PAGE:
How long is long enough? Dismissing an absent employee

Ms O’Brien’s ordeal began in 2011 when she was assaulted by a pupil at Bolton St Catherine’s Academy whilst assisting a colleague with a disruptive student.  Her injuries were not too serious and she was able to return to work reasonably quickly.  However, she felt unsafe at the school and consequently went off work with stress resulting in a prolonged absence from the school.

The school obtained clarification as to when she might return, from her GP and subsequently dismissed her after a formal medical incapacity hearing.  At this point there had been no indication of when Ms O’Brien may be able to return to work and she was dismissed in January 2013.  

Ms O’Brien appealed to the School as part of their procedure.  At the appeal, held in April 2013, she produced a vague fit note from her GP stating that she was fit to work.  The school’s head viewed that evidence as being inconsistent with her medical history and refused to accept it, and the dismissal was upheld.

Ms O’Brien put in a claim to the Employment Tribunals on the grounds of disability discrimination and unfair dismissal and in 2014, the Employment Tribunal found that Ms O’Brien’s condition amounted to a disability and that her termination of employment was discriminatory and unfair.  She won the case.

The school went on to appeal the decision and in September 2015 the Employment Appeal Tribunal (EAT) overturned the original decision in favour of the school.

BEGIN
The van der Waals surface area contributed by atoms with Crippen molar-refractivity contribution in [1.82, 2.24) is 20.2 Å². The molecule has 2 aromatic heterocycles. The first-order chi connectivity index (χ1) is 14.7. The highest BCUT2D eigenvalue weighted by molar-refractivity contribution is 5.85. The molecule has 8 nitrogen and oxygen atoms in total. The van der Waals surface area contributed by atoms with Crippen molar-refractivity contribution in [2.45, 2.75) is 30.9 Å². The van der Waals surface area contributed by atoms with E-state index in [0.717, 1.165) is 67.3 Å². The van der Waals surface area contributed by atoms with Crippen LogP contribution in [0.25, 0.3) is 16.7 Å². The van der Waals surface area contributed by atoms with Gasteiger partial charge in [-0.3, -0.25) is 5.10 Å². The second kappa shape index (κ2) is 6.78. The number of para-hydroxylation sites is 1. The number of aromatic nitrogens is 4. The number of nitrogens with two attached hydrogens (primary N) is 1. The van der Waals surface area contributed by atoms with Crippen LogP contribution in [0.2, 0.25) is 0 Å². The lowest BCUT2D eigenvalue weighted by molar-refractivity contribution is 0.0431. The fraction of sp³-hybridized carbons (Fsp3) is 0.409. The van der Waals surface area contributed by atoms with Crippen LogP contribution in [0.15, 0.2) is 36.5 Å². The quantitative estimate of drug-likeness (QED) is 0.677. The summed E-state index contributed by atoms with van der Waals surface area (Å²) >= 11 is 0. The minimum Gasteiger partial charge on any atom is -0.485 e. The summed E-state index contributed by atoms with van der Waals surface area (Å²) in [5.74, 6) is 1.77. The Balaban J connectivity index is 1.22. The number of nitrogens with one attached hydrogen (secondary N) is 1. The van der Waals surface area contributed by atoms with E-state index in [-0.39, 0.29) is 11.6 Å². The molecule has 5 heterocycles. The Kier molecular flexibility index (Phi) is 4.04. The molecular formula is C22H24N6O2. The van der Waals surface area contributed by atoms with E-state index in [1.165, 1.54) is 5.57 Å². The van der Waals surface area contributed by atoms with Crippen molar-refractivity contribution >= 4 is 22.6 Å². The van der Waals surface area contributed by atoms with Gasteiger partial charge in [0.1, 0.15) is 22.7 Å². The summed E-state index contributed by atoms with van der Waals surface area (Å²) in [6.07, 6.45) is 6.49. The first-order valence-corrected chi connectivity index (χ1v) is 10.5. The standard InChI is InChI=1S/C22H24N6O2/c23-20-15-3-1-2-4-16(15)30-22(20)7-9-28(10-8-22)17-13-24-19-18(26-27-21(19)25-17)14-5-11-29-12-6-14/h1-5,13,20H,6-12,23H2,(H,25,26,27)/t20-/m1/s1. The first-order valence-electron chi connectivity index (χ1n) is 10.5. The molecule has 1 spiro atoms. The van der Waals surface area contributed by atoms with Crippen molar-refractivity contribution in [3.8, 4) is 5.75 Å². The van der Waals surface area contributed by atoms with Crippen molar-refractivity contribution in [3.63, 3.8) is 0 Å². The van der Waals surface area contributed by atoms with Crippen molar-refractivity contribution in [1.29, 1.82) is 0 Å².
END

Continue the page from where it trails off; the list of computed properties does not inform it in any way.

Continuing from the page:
However, in March 2017, the Court of Appeal confirmed that the original decision of the Employment Tribunal in November 2014 was correct and should stand, albeit that they stated that it was a borderline case.  


Key Learning Points for Employers:

Dismissals for long-term sickness absence may give rise to unfair dismissal and disability discrimination claims.  While the tests for discrimination arising from disability and unfair dismissal are different, this decision indicates that the end result may be the same in cases involving long-term sickness absence.

Employers are not expected to keep an employee’s job open indefinitely, but they must be able to show that a decision to dismiss for long-term sickness absence is justified and fair.

Before making a decision to dismiss, employers should consider whether or not they can be expected to wait any longer and, if so, how much longer.  The employer in this case discovered to its cost that it should have waited to obtain up-to-date medical evidence to confirm whether or not the employee was, as she claimed, fit to return


How should employers deal with long-term sickness absence cases?

  • Have a clear sickness policy.
  • Keep in touch with your employee on a regular basis in relation to their condition (how regular will depend on the illness and circumstances)
  • Consult with the employee on the following matters–
    • The extent of their illness
    • Their likely date of return.
    • Whether they require any adjustments to be made or is there alternative employment to consider.
    • Have a plan for their eventual return to work, if relevant
    • Consider how the absence will affect the business and ensure there is supporting evidence on the impact
  • Consider obtaining medical evidence on the employee’s condition and ensure you follow the requirements under the Access to Medical Records Act 1988. You need to also ensure that the medical evidence is current before taking any decisions (including the decision to dismiss)
  • If during the disciplinary process (including an appeal following a dismissal) the medical position has changed and an employee provides further evidence that he / she has recovered, the evidence should be considered carefully and not overlooked.
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